Aquarium Organic Carbon Dosing
An Easy Way to Eliminate Nitrate & Phosphate

aquarium organic carbon dosing Organic carbon dosing has become a very popular reef aquarium practice in recent years. It’s a very effective and easy way to remove nitrates and phosphates that cause algae and can harm your aquarium’s inhabitants. What exactly is organic carbon dosing? Why should you dose with organic carbon? How does it actually work (scientifically), and how do you implement carbon dosing?

Organic carbon dosing is the process of adding a bioavailable source of carbon to your aquarium in order to increase the population of beneficial bacteria. The beneficial bacteria will naturally lower nutrient levels.

Organic carbon is not the same thing as the black filter carbon that is commonly used in aquarium filters. Organic carbon is usually a form of sugar or alcohol; Examples of organic carbon include Two Little Fishies NPX Bioplastics.

In aquariums natural nitrifying bacteria break down fish waste from ammonia to nitrite and from nitrite to nitrate fairly easily. Most established aquariums have ammonia and nitrite levels that are consistently zero. However, nitrate tends to accumulate and can be toxic to the tank’s inhabitants. It also causes unwanted algae growth. Traditionally this nitrate is removed through water changes, but water changes are labor intensive and in some cases costly. Organic carbon dosing feeds denitrifying bacteria which converts nitrate to nitrogen gas. Nitrogen gas naturally dissipates into the surrounding air, removing it permanently from the aquarium.

Organic carbon dosing works when you have the ideal ratio of elements needed for bacteria to grow. The ideal ratio is 106 carbon to 16 nitrogen to 1 phosphorus. This is what is called the Redfield Ratio. The nitrogen in aquariums is in the form of nitrate, and the phosphorous in the aquarium is in the form of phosphate. Aquariums that do not have added organic carbon will run out of carbon before running out of the nitrogen (nitrate) and phosphorus (phosphate) that need to be eliminated. The bacteria growth is stunted due to the lack of organic carbon.

When the bacteria in an aquarium are provided sufficient organic carbon, through carbon dosing, the bacteria will multiply until they use up either all of the nitrogen or all of the phosphorus. Usually the bacteria use up the nitrogen and leave a little bit of phosphorus, which results in an aquarium with no detectable nitrate and minimal phosphate.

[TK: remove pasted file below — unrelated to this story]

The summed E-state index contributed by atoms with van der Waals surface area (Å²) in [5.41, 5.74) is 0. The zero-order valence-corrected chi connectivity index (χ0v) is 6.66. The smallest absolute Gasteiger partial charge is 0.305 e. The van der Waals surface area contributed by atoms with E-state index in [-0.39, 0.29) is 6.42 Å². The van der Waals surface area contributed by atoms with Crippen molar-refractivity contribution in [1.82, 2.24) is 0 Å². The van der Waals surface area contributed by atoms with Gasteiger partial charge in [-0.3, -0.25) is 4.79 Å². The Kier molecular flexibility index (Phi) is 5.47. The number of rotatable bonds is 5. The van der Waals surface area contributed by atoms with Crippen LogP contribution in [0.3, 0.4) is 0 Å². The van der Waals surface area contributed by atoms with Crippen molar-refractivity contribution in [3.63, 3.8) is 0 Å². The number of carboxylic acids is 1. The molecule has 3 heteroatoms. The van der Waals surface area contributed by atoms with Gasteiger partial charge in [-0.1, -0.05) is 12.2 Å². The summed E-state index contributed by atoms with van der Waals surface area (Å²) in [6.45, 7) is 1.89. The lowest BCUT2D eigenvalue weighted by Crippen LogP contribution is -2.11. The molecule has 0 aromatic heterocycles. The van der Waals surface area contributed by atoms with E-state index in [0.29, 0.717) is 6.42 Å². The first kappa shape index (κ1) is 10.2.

There are 2 common ways to dose with organic carbon: liquid carbon dosing and solid carbon dosing. Liquid carbon dosing involves adding a product such as Brightwell Aquatics Reef BioFuel. To dose with liquid carbon simply add a small amount of the liquid carbon to your aquarium on a daily basis. Follow the manufacturer’s recommendations and adjust the amount dosed based on the nitrate levels in your water. If you want to avoid the work associated with dosing the aquarium daily, you can use a dosing pump to automate the dosing process.

Solid carbon dosing uses biopellets (also called bioplastics). Biopellets are small sphere-shaped pellets that are made of organic carbon. Two Little Fishies NPX Bioplastics,and Reef Octopus BioSpheres are recommended. These pellets need to be placed in a specialized reactor. In the reactor the pellets are tumbled. Bacteria accumulate on the surface of the pellets, and the pellets break down nitrate. The tumbling constantly removes old dead bacteria from the surface of the pellets and then sends it back into the aquarium where corals can eat it.

When choosing a reactor for biopellets it is best to use a churning style reactor rather than an up flow reactor. Some good reactors are the Lifegard Aquatics Turbo Reactors and Reef Octopus OCTO Bio Churn Reactors. Biopellets do not need to be changed out as they naturally dissolve away as bacteria eat them. If you start with the manufacturer’s recommended amount of biopellets you will probably not need to refill the reactor chamber with more biopellets for about six months. No other maintenance is needed.